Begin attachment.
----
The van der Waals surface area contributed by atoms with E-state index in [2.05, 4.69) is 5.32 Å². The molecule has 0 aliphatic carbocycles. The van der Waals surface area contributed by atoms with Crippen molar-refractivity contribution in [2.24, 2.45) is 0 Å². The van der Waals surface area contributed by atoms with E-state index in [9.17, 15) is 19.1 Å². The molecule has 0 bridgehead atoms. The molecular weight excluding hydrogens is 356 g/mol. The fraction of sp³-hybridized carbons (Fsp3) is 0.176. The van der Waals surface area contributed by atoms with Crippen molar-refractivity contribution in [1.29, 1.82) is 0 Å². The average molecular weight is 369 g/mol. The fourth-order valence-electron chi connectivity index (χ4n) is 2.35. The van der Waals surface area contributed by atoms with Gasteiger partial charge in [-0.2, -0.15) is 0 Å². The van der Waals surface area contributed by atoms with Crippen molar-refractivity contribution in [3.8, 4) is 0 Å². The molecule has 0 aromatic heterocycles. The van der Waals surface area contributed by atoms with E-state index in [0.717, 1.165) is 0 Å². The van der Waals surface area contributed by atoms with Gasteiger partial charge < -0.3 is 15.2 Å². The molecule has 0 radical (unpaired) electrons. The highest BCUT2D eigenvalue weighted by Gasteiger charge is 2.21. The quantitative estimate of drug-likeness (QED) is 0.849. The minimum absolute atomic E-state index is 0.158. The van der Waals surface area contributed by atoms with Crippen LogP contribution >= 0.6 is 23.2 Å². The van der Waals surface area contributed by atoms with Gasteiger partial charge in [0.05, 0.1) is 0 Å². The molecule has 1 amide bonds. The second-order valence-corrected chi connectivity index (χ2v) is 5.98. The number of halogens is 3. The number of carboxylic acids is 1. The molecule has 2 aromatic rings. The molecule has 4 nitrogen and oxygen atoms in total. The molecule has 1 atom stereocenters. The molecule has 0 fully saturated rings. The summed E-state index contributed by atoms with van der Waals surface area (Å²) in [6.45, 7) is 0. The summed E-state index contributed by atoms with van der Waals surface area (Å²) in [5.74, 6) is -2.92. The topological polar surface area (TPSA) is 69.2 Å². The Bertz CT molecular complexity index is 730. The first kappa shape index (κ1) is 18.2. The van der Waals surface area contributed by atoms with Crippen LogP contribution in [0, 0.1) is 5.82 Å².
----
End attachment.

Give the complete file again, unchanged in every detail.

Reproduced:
The van der Waals surface area contributed by atoms with E-state index in [2.05, 4.69) is 5.32 Å². The molecule has 0 aliphatic carbocycles. The van der Waals surface area contributed by atoms with Crippen molar-refractivity contribution in [2.24, 2.45) is 0 Å². The van der Waals surface area contributed by atoms with E-state index in [9.17, 15) is 19.1 Å². The molecule has 0 bridgehead atoms. The molecular weight excluding hydrogens is 356 g/mol. The fraction of sp³-hybridized carbons (Fsp3) is 0.176. The van der Waals surface area contributed by atoms with Crippen molar-refractivity contribution in [1.29, 1.82) is 0 Å². The average molecular weight is 369 g/mol. The fourth-order valence-electron chi connectivity index (χ4n) is 2.35. The van der Waals surface area contributed by atoms with Gasteiger partial charge in [-0.2, -0.15) is 0 Å². The van der Waals surface area contributed by atoms with Crippen molar-refractivity contribution in [3.8, 4) is 0 Å². The molecule has 0 aromatic heterocycles. The van der Waals surface area contributed by atoms with E-state index in [0.717, 1.165) is 0 Å². The van der Waals surface area contributed by atoms with Gasteiger partial charge < -0.3 is 15.2 Å². The molecule has 0 radical (unpaired) electrons. The highest BCUT2D eigenvalue weighted by Gasteiger charge is 2.21. The quantitative estimate of drug-likeness (QED) is 0.849. The minimum absolute atomic E-state index is 0.158. The van der Waals surface area contributed by atoms with Crippen LogP contribution >= 0.6 is 23.2 Å². The van der Waals surface area contributed by atoms with Gasteiger partial charge in [0.05, 0.1) is 0 Å². The molecule has 1 amide bonds. The second-order valence-corrected chi connectivity index (χ2v) is 5.98. The number of halogens is 3. The number of carboxylic acids is 1. The molecule has 2 aromatic rings. The molecule has 4 nitrogen and oxygen atoms in total. The molecule has 1 atom stereocenters. The molecule has 0 fully saturated rings. The summed E-state index contributed by atoms with van der Waals surface area (Å²) in [6.45, 7) is 0. The summed E-state index contributed by atoms with van der Waals surface area (Å²) in [5.74, 6) is -2.92. The topological polar surface area (TPSA) is 69.2 Å². The Bertz CT molecular complexity index is 730. The first kappa shape index (κ1) is 18.2. The van der Waals surface area contributed by atoms with Crippen LogP contribution in [0, 0.1) is 5.82 Å².